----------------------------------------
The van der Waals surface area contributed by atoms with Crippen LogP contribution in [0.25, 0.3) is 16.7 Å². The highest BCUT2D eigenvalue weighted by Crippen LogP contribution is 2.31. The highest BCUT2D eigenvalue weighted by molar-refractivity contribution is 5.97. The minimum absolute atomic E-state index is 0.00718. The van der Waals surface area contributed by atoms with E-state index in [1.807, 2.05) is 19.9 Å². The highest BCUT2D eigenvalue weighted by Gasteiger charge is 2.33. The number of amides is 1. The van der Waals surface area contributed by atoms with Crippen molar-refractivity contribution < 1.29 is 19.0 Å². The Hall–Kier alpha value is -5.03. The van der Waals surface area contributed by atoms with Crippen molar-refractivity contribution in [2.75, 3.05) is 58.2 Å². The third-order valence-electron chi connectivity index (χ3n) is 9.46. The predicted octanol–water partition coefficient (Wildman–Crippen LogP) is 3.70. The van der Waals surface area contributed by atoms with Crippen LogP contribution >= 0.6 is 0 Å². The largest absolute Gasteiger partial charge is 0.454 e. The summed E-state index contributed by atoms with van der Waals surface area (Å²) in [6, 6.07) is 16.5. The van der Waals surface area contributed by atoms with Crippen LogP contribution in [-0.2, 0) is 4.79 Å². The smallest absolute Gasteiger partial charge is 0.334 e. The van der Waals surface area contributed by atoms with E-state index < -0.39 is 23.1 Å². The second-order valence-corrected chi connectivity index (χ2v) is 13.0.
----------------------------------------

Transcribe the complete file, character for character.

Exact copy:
The van der Waals surface area contributed by atoms with Crippen LogP contribution in [0.25, 0.3) is 16.7 Å². The highest BCUT2D eigenvalue weighted by Crippen LogP contribution is 2.31. The highest BCUT2D eigenvalue weighted by molar-refractivity contribution is 5.97. The minimum absolute atomic E-state index is 0.00718. The van der Waals surface area contributed by atoms with E-state index in [1.807, 2.05) is 19.9 Å². The highest BCUT2D eigenvalue weighted by Gasteiger charge is 2.33. The number of amides is 1. The van der Waals surface area contributed by atoms with Crippen molar-refractivity contribution < 1.29 is 19.0 Å². The Hall–Kier alpha value is -5.03. The van der Waals surface area contributed by atoms with Crippen molar-refractivity contribution in [2.75, 3.05) is 58.2 Å². The third-order valence-electron chi connectivity index (χ3n) is 9.46. The predicted octanol–water partition coefficient (Wildman–Crippen LogP) is 3.70. The van der Waals surface area contributed by atoms with Crippen LogP contribution >= 0.6 is 0 Å². The largest absolute Gasteiger partial charge is 0.454 e. The summed E-state index contributed by atoms with van der Waals surface area (Å²) in [6, 6.07) is 16.5. The van der Waals surface area contributed by atoms with Crippen LogP contribution in [-0.2, 0) is 4.79 Å². The smallest absolute Gasteiger partial charge is 0.334 e. The van der Waals surface area contributed by atoms with E-state index < -0.39 is 23.1 Å². The second-order valence-corrected chi connectivity index (χ2v) is 13.0.